Dental treatment under anaesthesia

Anaesthesia and sedation in dental care, for whom and for what?
It may not be possible to treat a tooth by the usual method without causing the patient an intolerable amount of discomfort. In such cases, the treatment and extraction of teeth under general anaesthesia is helpful.
During general anaesthesia, the patient is asleep, with sensors monitoring his or her health, and the anaesthetist and nurse anaesthetist are present to monitor the situation. During anaesthesia, the pain receptors are switched off, so the person cannot feel pain.
In addition, general anaesthesia is a good way to spare your body the stress that would accompany traumatic procedures. It is also necessary in cases of severe vomiting, when anaesthetic solutions are not effective, and in cases of jaw pain when the mouth does not open sufficiently. This is why many patients wish to use general anaesthesia, for example, when all the wisdom teeth need to be removed. Removing teeth one by one is inevitably more time-consuming and more painful, as each tooth removal is followed by a new recovery process. In contrast, under general anaesthesia, the patient feels no discomfort or pain during the tooth extraction and recovers more quickly overall. Also, for patients who need to have many implants placed at the same time, especially from the patient’s point of view, the whole process is quicker and less stressful, and they feel better after the procedure.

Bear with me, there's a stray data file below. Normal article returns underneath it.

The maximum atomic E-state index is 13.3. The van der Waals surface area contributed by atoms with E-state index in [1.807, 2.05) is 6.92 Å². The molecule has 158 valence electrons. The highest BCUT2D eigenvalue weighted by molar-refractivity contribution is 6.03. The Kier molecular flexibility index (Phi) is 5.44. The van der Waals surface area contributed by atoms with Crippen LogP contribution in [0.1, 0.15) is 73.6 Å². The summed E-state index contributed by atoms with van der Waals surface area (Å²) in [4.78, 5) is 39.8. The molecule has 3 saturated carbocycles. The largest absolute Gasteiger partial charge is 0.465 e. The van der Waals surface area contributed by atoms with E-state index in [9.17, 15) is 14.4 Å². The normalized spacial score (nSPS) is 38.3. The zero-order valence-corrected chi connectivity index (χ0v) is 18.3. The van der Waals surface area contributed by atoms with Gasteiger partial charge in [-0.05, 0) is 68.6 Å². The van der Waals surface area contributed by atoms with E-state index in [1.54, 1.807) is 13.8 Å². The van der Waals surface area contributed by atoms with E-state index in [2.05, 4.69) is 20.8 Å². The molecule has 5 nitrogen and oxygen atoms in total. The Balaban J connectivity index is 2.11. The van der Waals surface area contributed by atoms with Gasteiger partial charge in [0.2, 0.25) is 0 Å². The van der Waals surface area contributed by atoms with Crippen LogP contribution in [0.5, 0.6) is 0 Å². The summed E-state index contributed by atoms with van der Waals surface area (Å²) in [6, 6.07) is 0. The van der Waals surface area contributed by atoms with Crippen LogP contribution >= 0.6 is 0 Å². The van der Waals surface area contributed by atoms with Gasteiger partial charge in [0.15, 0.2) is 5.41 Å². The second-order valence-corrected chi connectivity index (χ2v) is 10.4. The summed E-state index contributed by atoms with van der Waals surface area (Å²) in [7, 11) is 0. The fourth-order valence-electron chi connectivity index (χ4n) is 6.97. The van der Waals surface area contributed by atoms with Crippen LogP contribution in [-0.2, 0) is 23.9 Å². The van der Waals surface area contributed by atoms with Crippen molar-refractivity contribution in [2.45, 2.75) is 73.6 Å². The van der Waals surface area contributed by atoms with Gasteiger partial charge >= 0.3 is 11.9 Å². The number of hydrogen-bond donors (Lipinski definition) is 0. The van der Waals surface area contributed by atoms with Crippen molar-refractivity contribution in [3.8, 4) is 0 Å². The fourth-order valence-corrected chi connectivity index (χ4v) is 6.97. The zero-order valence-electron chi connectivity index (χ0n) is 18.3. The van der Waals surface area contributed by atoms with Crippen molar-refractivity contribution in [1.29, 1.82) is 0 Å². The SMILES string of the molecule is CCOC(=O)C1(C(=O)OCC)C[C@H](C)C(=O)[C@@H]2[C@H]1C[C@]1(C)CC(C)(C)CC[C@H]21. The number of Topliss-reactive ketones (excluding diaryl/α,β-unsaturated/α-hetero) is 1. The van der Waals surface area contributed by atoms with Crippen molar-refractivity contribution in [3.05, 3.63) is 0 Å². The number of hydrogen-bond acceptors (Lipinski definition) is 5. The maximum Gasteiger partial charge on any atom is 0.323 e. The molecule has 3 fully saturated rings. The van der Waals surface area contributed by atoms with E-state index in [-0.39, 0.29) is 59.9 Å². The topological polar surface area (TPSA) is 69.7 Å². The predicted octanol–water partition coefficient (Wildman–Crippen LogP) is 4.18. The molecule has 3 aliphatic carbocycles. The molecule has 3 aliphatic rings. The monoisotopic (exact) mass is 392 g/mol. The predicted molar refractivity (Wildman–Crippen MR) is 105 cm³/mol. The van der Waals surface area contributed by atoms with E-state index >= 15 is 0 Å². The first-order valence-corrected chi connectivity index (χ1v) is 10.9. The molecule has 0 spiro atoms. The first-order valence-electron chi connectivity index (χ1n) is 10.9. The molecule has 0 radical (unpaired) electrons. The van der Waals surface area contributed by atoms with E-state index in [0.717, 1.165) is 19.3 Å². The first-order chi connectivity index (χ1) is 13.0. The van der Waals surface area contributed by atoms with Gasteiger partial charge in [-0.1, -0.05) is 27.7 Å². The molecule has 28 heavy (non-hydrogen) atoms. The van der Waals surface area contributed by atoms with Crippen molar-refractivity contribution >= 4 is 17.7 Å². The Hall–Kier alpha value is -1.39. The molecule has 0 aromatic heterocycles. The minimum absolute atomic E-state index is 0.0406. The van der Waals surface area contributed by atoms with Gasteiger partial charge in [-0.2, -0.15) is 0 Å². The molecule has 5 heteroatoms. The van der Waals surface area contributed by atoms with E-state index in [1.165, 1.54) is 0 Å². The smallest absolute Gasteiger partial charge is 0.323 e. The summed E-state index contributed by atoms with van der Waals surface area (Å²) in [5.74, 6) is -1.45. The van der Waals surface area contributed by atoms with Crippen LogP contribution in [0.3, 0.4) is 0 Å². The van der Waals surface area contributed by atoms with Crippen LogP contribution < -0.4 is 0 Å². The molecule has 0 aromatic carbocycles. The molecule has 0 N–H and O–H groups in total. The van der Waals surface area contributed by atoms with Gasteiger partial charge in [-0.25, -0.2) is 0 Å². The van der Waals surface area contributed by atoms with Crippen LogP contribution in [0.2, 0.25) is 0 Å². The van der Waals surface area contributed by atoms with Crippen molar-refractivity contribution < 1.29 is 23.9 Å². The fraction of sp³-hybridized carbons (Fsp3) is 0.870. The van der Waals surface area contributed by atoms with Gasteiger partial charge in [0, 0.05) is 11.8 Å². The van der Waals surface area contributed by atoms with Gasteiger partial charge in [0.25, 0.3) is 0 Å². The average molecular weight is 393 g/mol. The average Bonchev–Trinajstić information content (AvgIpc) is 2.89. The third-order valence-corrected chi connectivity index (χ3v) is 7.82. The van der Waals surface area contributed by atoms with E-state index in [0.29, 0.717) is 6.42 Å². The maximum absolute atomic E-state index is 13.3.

Sedation is a method whereby drugs are administered to the patient intravenously to induce drowsiness, calm and reduce anxiety and block pain sensation. The patient is conscious and able to communicate. The sedated patient breathes on their own. Throughout the procedure, the anaesthetist and the nurse anaesthetist monitor the patient’s vital signs – pulse, blood pressure, respiratory rate, blood oxygen level.

Anaesthesia is necessary for children, who are often reluctant to cooperate with dental treatment. Also children with special needs and children with severe vomiting reflexes and multiple caries.
It is a great pleasure to see children in our work who we have been able to save from toothache and give back a happy mind. As the child grows up, at some point he or she will surely have his or her teeth repaired in the normal way and will be able to enter life with healthy teeth.

After anaesthesia, patients may experience mild nausea, a change in blood pressure or nervous and muscular tension. Children usually sleep after anaesthesia and wake up happy and active again.

For anaesthesia and sedation procedures, you can come directly to our clinic or your doctor will give you a referral.

Our consultants for sedation patients and anaesthesia paediatric patients are Dr. Evelyn Ilves, Dr. Raili Luikmel, Dr. Katrin Piirsalu, Dr. Karin Saarnak, Dr. Grethen Teppan.